With a solid body of research behind you, now it’s time to put ideas to paper and create a marketing plan. But before you dive in, take some time to think about your larger business goals. One mistake many accounting firms make is separating marketing efforts from the business, and instead operating the two independent of one another. In reality, the marketing plan should always support your business goals and targets. To make sure that the stars—or in this case, goals—align, your marketing plan should include the following key points:
You’ve put in the research, you’ve poured over your market plan, now it’s time to get to the fun stuff. Though the tactics will vary from firm to firm, there are several different channels you can take advantage of when it comes to marketing your firm:
While this may sound like an old-school way to establish yourself as a modern accounting firm, don’t underestimate the power of client referrals. As Xero’s Head of Government Relationships and former firm owner explains, you can generally expect that “20 percent of clients are going to provide about 80 percent of your referrals.” Indeed, personal recommendations will always be more powerful than a billboard or a Facebook ad, so be sure to tap your network and ask your clients to refer their professional associates to you.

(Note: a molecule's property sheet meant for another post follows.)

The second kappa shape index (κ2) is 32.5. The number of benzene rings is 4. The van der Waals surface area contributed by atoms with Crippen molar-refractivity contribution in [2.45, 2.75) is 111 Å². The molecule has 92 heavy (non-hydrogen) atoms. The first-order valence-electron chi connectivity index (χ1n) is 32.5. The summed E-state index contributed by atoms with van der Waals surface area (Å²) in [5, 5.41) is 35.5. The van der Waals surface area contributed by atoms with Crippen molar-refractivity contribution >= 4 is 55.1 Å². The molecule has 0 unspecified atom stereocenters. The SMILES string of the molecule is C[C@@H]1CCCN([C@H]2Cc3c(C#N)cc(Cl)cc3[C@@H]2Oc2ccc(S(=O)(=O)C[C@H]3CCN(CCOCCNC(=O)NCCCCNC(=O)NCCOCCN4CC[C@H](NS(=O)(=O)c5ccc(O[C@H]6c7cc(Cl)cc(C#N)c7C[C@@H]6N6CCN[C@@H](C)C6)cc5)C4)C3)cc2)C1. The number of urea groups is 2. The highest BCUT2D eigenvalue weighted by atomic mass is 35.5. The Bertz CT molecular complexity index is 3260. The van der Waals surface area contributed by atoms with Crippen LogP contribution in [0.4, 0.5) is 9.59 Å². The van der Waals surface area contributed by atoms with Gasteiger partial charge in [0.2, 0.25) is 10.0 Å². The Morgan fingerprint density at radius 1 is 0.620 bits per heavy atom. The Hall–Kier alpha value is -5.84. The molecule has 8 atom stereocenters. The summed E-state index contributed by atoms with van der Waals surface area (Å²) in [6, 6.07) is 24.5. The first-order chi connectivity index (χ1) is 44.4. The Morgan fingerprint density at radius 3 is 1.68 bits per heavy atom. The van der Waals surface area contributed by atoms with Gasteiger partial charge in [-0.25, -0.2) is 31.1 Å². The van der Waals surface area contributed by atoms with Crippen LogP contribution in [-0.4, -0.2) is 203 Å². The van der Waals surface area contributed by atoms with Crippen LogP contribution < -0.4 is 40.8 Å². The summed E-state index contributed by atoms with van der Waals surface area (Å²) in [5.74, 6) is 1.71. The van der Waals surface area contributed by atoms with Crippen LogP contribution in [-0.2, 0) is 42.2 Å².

Word-of-mouth is great, but in order to appeal to today’s tech-savvy clientele, you’ll also need to have a great online presence to match those rave reviews. This is where your website comes in. Make sure that your website not only has interesting, relevant, and up-to-date content, but that it also has an eye-catching visual presence that stands out from competitors. It may help to think of your firm as a brand and consider what you want that brand identity to look and feel like.
For a lot of accounting firms, the world of social media can seem intimidating and maybe even a bit frivolous. But the reality is, you don’t need to be an Instagram influencer or a Twitter celeb in order to use social media to your advantage. Your clients are likely already using platforms such as Facebook and LinkedIn, so it makes sense for your firm to be where they are. Of course, if the world of hashtags and tweets seems a bit too overwhelming, you can always hire a social media consultant or agency to get you up to speed.